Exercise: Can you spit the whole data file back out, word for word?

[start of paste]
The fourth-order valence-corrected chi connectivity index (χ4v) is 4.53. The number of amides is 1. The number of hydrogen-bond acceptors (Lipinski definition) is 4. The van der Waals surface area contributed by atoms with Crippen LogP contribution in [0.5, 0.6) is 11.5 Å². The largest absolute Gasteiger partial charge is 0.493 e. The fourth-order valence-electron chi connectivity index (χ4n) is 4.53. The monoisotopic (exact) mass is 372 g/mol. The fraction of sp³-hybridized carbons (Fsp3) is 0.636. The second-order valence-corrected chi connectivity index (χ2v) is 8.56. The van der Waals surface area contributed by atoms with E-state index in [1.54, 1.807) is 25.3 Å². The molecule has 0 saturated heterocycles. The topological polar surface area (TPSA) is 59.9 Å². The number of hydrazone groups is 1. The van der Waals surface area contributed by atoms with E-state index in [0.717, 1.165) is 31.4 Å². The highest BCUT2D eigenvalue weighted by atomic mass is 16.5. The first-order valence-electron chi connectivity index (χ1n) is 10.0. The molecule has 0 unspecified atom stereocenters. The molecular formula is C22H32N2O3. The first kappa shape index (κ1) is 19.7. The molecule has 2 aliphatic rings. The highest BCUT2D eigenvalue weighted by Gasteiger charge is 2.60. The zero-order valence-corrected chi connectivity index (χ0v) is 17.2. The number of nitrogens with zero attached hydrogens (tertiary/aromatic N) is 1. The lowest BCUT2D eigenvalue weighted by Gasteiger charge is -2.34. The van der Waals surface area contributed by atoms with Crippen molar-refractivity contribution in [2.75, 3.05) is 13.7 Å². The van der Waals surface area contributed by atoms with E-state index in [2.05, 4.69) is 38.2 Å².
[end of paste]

The fourth-order valence-corrected chi connectivity index (χ4v) is 4.53. The number of amides is 1. The number of hydrogen-bond acceptors (Lipinski definition) is 4. The van der Waals surface area contributed by atoms with Crippen LogP contribution in [0.5, 0.6) is 11.5 Å². The largest absolute Gasteiger partial charge is 0.493 e. The fourth-order valence-electron chi connectivity index (χ4n) is 4.53. The monoisotopic (exact) mass is 372 g/mol. The fraction of sp³-hybridized carbons (Fsp3) is 0.636. The second-order valence-corrected chi connectivity index (χ2v) is 8.56. The van der Waals surface area contributed by atoms with E-state index in [1.54, 1.807) is 25.3 Å². The molecule has 0 saturated heterocycles. The topological polar surface area (TPSA) is 59.9 Å². The number of hydrazone groups is 1. The van der Waals surface area contributed by atoms with E-state index in [0.717, 1.165) is 31.4 Å². The highest BCUT2D eigenvalue weighted by atomic mass is 16.5. The first-order valence-electron chi connectivity index (χ1n) is 10.0. The molecule has 0 unspecified atom stereocenters. The molecular formula is C22H32N2O3. The first kappa shape index (κ1) is 19.7. The molecule has 2 aliphatic rings. The highest BCUT2D eigenvalue weighted by Gasteiger charge is 2.60. The zero-order valence-corrected chi connectivity index (χ0v) is 17.2. The number of nitrogens with zero attached hydrogens (tertiary/aromatic N) is 1. The lowest BCUT2D eigenvalue weighted by Gasteiger charge is -2.34. The van der Waals surface area contributed by atoms with Crippen molar-refractivity contribution in [2.75, 3.05) is 13.7 Å². The van der Waals surface area contributed by atoms with E-state index in [2.05, 4.69) is 38.2 Å².